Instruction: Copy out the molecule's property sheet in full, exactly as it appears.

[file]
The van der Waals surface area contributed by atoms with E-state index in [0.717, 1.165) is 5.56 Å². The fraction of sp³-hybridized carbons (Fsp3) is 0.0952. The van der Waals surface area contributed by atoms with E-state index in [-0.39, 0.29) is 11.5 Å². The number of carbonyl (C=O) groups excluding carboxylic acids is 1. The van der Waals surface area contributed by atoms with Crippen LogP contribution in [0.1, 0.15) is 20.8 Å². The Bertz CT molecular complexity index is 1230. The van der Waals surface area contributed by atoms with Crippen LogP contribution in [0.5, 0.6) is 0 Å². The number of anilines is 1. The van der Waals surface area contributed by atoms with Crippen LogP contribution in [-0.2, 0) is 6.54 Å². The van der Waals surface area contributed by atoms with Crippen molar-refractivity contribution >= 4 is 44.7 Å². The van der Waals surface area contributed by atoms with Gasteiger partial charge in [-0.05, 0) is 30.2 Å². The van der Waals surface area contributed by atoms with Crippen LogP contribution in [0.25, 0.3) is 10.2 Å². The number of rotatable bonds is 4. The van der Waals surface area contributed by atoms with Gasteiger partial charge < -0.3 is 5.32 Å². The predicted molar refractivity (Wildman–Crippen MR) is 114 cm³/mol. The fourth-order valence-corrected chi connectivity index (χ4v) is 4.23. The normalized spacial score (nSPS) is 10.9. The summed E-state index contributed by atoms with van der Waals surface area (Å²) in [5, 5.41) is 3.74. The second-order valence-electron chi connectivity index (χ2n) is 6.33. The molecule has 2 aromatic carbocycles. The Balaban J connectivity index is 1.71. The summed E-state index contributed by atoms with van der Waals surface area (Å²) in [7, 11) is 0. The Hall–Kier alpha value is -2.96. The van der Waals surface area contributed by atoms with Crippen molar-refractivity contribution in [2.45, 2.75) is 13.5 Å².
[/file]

The van der Waals surface area contributed by atoms with E-state index in [0.717, 1.165) is 5.56 Å². The fraction of sp³-hybridized carbons (Fsp3) is 0.0952. The van der Waals surface area contributed by atoms with E-state index in [-0.39, 0.29) is 11.5 Å². The number of carbonyl (C=O) groups excluding carboxylic acids is 1. The van der Waals surface area contributed by atoms with Crippen LogP contribution in [0.1, 0.15) is 20.8 Å². The Bertz CT molecular complexity index is 1230. The van der Waals surface area contributed by atoms with Crippen LogP contribution in [0.5, 0.6) is 0 Å². The number of anilines is 1. The van der Waals surface area contributed by atoms with Crippen LogP contribution in [-0.2, 0) is 6.54 Å². The van der Waals surface area contributed by atoms with Crippen molar-refractivity contribution >= 4 is 44.7 Å². The van der Waals surface area contributed by atoms with Gasteiger partial charge in [-0.05, 0) is 30.2 Å². The van der Waals surface area contributed by atoms with Crippen LogP contribution in [0.25, 0.3) is 10.2 Å². The number of rotatable bonds is 4. The van der Waals surface area contributed by atoms with Gasteiger partial charge < -0.3 is 5.32 Å². The predicted molar refractivity (Wildman–Crippen MR) is 114 cm³/mol. The fourth-order valence-corrected chi connectivity index (χ4v) is 4.23. The normalized spacial score (nSPS) is 10.9. The summed E-state index contributed by atoms with van der Waals surface area (Å²) in [5, 5.41) is 3.74. The second-order valence-electron chi connectivity index (χ2n) is 6.33. The molecule has 2 aromatic carbocycles. The Balaban J connectivity index is 1.71. The summed E-state index contributed by atoms with van der Waals surface area (Å²) in [7, 11) is 0. The Hall–Kier alpha value is -2.96. The van der Waals surface area contributed by atoms with Crippen molar-refractivity contribution in [2.45, 2.75) is 13.5 Å².